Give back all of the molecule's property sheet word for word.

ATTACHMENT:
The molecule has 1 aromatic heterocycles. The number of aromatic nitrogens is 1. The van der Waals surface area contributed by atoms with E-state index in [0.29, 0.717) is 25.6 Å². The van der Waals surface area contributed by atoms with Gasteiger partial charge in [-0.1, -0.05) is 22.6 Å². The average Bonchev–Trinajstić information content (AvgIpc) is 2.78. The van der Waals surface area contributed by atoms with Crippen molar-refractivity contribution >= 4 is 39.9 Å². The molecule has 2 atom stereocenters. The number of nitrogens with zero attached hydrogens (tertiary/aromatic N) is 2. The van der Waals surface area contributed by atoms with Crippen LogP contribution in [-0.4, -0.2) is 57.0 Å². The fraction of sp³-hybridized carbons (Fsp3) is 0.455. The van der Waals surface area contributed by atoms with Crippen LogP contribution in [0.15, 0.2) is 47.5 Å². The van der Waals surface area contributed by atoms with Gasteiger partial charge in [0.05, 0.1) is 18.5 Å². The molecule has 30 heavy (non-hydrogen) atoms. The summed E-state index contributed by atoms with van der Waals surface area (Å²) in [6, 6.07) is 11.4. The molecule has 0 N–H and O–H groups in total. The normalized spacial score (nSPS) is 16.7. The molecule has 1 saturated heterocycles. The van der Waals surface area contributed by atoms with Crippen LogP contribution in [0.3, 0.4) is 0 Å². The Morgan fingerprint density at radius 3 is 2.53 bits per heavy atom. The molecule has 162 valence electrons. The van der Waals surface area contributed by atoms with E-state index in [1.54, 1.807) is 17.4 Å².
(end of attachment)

The molecule has 1 aromatic heterocycles. The number of aromatic nitrogens is 1. The van der Waals surface area contributed by atoms with E-state index in [0.29, 0.717) is 25.6 Å². The van der Waals surface area contributed by atoms with Gasteiger partial charge in [-0.1, -0.05) is 22.6 Å². The average Bonchev–Trinajstić information content (AvgIpc) is 2.78. The van der Waals surface area contributed by atoms with Crippen molar-refractivity contribution >= 4 is 39.9 Å². The molecule has 2 atom stereocenters. The number of nitrogens with zero attached hydrogens (tertiary/aromatic N) is 2. The van der Waals surface area contributed by atoms with Crippen LogP contribution in [-0.4, -0.2) is 57.0 Å². The fraction of sp³-hybridized carbons (Fsp3) is 0.455. The van der Waals surface area contributed by atoms with Crippen LogP contribution in [0.15, 0.2) is 47.5 Å². The van der Waals surface area contributed by atoms with Gasteiger partial charge in [0.05, 0.1) is 18.5 Å². The molecule has 30 heavy (non-hydrogen) atoms. The summed E-state index contributed by atoms with van der Waals surface area (Å²) in [6, 6.07) is 11.4. The molecule has 0 N–H and O–H groups in total. The normalized spacial score (nSPS) is 16.7. The molecule has 1 saturated heterocycles. The van der Waals surface area contributed by atoms with Crippen LogP contribution in [0.3, 0.4) is 0 Å². The Morgan fingerprint density at radius 3 is 2.53 bits per heavy atom. The molecule has 162 valence electrons. The van der Waals surface area contributed by atoms with E-state index in [1.54, 1.807) is 17.4 Å².